The Declaration of Independence is a poor excuse for an obscure historical document. It's not the Magna Carta or the Peace of Augsburg. Its name is so straightforwardly functional, it almost makes you wonder why the Founders weren't more imaginative.
Yet only 35 percent of American fourth-graders know the purpose of the Declaration of Independence, according to the 2010 results of the National Assessment of Educational Progress. The findings of the test - administered to representative samples of fourth-, eighth- and 12th-graders - are another dreary recitation of the historical ignorance of America's students.
Only 20 percent of fourth-graders, 17 percent of eighth-graders and 12 percent of 12th-graders were proficient in history. More than half of 12th-graders were categorized as "below basic." Only 22 percent of 12th-graders knew that North Korea was allied with China during the Korean War. Education expert Diane Ravitch notes with dismay that 40 percent of these students were already eligible to vote when they took the test, and all will be eligible within a year.
They are the symptoms of a country engaged in a long process of erasing its memory. For decades, we have been congratulating ourselves for a broad-mindedness that is really a self-destructive national amnesia.
It's no accident that the teaching of American history became ascendant during the surge of national self-confidence in the wake of the Civil War. The late sociologist Samuel Huntington reported in his book Who Are We? that just six states required the teaching of history before the Civil War. By the turn of the century, 23 did.
Back then, we infused the endeavor with an unabashed love for America. Historian Merle Curti writes that the schools "emphasized the importance of presenting vividly and attractively to children the glorious deeds of American heroes, the sacrifices and bravery of our soldiers and sailors in wartime, the personalities of the presidents, who might properly be regarded as symbols of the nation in the manner in which royal personages of Europe were regarded."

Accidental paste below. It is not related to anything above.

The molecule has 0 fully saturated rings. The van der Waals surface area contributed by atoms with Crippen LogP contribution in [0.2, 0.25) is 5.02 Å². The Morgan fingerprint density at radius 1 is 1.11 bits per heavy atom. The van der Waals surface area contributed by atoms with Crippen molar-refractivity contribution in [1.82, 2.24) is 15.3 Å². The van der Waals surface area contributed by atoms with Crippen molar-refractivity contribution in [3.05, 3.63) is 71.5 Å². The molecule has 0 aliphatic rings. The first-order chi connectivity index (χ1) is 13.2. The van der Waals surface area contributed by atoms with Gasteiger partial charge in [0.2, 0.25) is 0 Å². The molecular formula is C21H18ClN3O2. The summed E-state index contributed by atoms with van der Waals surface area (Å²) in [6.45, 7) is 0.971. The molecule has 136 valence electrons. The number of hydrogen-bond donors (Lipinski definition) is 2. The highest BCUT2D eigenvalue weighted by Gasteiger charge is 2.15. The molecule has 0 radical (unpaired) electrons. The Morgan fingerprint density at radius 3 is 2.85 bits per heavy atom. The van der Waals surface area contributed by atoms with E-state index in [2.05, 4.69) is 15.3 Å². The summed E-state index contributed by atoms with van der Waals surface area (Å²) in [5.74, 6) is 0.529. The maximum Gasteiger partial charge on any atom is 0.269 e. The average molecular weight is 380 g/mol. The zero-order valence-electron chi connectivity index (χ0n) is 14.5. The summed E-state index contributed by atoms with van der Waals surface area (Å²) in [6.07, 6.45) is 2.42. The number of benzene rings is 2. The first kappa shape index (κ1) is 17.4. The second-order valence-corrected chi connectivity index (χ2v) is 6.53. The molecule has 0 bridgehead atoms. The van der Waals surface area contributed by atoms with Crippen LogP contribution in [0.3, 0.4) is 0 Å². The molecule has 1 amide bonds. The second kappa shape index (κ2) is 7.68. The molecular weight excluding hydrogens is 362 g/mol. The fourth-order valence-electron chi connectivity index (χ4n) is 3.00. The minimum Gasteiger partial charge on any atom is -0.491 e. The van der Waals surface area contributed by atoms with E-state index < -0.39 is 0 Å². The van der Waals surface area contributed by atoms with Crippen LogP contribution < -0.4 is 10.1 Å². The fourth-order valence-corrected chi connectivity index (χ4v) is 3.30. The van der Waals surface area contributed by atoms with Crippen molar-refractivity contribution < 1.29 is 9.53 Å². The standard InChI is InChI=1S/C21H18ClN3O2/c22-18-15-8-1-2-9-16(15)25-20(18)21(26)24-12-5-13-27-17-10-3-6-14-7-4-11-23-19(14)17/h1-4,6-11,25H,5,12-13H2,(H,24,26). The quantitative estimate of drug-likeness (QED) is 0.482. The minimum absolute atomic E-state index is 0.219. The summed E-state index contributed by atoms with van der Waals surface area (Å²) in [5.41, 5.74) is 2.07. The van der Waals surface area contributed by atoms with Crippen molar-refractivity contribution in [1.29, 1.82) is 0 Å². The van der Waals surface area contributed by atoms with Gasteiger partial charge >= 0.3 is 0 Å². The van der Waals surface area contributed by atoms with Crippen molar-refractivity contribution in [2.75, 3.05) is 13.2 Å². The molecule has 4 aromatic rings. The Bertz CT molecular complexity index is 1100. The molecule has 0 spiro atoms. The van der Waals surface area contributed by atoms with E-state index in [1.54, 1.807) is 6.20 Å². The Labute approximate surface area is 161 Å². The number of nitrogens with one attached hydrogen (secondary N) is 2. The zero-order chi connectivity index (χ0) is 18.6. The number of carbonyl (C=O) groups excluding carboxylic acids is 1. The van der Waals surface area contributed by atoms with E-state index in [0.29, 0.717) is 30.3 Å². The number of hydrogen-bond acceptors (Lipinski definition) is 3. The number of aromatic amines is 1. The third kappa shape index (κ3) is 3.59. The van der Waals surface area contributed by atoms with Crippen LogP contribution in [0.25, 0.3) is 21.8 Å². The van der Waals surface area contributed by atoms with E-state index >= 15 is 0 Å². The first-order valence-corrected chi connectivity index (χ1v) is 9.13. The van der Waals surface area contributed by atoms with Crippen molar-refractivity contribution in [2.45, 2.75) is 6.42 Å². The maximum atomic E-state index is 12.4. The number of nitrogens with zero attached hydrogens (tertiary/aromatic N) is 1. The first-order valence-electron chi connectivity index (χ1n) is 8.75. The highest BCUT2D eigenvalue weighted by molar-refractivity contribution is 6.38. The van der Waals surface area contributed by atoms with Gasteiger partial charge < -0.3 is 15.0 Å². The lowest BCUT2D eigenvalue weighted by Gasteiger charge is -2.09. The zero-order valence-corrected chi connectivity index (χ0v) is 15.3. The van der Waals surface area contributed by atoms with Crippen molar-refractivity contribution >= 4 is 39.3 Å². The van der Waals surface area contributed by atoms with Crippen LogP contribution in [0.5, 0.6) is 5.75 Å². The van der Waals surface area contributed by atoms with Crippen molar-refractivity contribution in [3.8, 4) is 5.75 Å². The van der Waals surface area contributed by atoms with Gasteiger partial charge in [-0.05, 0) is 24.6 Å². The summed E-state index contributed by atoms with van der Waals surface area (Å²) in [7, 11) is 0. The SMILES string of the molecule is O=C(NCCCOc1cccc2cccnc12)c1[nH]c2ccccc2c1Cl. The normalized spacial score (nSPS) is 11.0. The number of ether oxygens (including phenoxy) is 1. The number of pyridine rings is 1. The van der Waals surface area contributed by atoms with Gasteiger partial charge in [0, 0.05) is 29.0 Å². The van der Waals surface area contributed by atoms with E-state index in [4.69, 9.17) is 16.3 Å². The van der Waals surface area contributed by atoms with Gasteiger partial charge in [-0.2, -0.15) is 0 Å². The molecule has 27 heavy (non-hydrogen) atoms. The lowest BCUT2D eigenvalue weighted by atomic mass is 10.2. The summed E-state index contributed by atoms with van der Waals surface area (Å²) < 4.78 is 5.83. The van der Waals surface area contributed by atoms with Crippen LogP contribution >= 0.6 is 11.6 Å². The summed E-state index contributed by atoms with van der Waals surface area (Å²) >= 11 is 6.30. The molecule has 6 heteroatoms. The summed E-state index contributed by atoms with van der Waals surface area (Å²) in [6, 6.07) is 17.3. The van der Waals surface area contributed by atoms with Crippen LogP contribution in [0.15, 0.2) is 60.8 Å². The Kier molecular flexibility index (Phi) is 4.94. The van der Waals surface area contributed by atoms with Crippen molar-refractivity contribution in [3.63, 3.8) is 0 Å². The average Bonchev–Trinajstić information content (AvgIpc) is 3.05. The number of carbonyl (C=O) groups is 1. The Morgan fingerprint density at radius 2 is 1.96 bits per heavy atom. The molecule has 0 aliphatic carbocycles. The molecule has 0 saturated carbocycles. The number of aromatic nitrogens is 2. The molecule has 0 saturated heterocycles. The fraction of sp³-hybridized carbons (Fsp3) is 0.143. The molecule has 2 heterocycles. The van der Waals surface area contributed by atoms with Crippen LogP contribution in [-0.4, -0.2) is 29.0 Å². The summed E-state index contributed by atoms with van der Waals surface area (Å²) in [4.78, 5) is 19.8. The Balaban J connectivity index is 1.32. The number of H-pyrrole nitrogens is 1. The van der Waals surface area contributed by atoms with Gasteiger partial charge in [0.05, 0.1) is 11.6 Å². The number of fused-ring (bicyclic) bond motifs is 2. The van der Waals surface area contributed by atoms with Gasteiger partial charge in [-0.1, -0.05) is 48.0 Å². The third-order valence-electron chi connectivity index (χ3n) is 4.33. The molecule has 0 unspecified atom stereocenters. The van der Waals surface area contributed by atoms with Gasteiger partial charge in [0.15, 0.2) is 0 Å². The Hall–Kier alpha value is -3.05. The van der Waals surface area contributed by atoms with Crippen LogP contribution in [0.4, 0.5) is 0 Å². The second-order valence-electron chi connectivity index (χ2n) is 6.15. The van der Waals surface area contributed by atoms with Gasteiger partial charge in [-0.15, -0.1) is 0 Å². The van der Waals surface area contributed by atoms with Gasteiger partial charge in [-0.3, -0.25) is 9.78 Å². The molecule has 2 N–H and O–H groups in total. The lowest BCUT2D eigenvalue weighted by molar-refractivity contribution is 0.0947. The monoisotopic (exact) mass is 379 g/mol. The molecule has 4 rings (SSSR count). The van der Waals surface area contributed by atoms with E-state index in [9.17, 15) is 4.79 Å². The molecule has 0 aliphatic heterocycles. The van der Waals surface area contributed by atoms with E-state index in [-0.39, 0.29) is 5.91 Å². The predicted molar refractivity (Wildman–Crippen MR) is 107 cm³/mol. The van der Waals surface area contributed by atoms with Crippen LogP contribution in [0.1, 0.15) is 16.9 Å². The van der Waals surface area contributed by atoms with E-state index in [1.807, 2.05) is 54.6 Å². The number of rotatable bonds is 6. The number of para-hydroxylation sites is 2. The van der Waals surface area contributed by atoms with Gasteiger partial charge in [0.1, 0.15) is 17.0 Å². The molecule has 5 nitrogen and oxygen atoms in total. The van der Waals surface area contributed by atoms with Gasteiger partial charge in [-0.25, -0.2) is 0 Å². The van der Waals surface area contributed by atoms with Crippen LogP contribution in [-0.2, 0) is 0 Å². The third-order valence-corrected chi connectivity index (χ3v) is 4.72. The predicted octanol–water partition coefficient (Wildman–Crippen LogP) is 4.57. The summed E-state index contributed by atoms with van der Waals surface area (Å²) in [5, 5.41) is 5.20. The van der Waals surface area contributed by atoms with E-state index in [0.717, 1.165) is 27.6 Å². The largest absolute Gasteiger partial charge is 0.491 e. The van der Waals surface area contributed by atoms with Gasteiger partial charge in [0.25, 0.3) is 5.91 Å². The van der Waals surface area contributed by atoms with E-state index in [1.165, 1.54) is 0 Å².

A study of 400 textbooks published between 1915 and 1930 found almost all of them were robustly nationalistic, or as one scholar commented: "The American is taught to respect and to venerate his forebears and the institutions which they designed and developed."
How appropriate. How passé. Today, we're lucky if students can pick their forebears out of a lineup.
The content of education began to change in the middle of the 20th century and eventually tipped into embarrassment and self-abasement. Huntington cites a study of 22 grade-school readers published in the 1970s and 1980s. Out of 670 stories and articles in the books, only five were patriotic. All of the stories dated from before 1780. Four of them focused on a girl. Three of them involved the same girl, Sybil Ludington, the female Paul Revere.
As this transpired down below in the elementary schools, the professional historians worked to kill American history from above. They suffocated it first in data-driven "social history" and then in multiculturalism, until it seemed fit only for obsessives about race or gender.
This pincer movement has degraded our collective store of self-knowledge. Ravitch points out that students score better on math, reading, science, civics, writing and geography than on history. It is practically going the way of home ec.
The neglect of history leaves on the cutting-room floor all the entertaining, instructive and inspiring material involved in the world's most daring and (ultimately) successful experiment in self-government. Worse, it robs us of one of the most important constituent parts of our national identity.
Historian David Lowenthal says of heritage: "By means of it we tell ourselves who we are, where we came from, and to what we belong." Increasingly, we don't know and don't want to know. "Never forget" is an appropriate admonition for victims of atrocities. "Never remember" is a strange and ominous admonition for a nation somebody or other once called "the last best hope of Earth."
Rich Lowry is editor of National Review.